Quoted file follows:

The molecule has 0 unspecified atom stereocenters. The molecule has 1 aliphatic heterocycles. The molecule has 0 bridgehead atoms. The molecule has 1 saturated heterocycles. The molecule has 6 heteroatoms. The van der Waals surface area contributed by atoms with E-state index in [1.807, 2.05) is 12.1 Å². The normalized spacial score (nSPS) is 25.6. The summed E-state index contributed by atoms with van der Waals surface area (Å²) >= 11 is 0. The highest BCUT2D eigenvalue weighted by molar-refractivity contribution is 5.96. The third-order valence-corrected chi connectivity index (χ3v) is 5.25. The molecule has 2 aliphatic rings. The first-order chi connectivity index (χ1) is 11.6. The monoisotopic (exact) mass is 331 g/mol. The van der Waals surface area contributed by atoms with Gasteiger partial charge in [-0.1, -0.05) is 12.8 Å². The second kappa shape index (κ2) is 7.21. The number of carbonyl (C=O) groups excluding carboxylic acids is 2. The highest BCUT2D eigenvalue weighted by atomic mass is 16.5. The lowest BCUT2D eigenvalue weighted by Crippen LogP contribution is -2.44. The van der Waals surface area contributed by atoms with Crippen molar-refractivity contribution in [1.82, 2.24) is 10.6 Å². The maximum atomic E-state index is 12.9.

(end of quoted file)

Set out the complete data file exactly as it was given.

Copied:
The molecule has 0 unspecified atom stereocenters. The molecule has 1 aliphatic heterocycles. The molecule has 0 bridgehead atoms. The molecule has 1 saturated heterocycles. The molecule has 6 heteroatoms. The van der Waals surface area contributed by atoms with E-state index in [1.807, 2.05) is 12.1 Å². The normalized spacial score (nSPS) is 25.6. The summed E-state index contributed by atoms with van der Waals surface area (Å²) >= 11 is 0. The highest BCUT2D eigenvalue weighted by molar-refractivity contribution is 5.96. The third-order valence-corrected chi connectivity index (χ3v) is 5.25. The molecule has 2 aliphatic rings. The first-order chi connectivity index (χ1) is 11.6. The monoisotopic (exact) mass is 331 g/mol. The van der Waals surface area contributed by atoms with Gasteiger partial charge in [-0.1, -0.05) is 12.8 Å². The second kappa shape index (κ2) is 7.21. The number of carbonyl (C=O) groups excluding carboxylic acids is 2. The highest BCUT2D eigenvalue weighted by atomic mass is 16.5. The lowest BCUT2D eigenvalue weighted by Crippen LogP contribution is -2.44. The van der Waals surface area contributed by atoms with Crippen molar-refractivity contribution in [1.82, 2.24) is 10.6 Å². The maximum atomic E-state index is 12.9.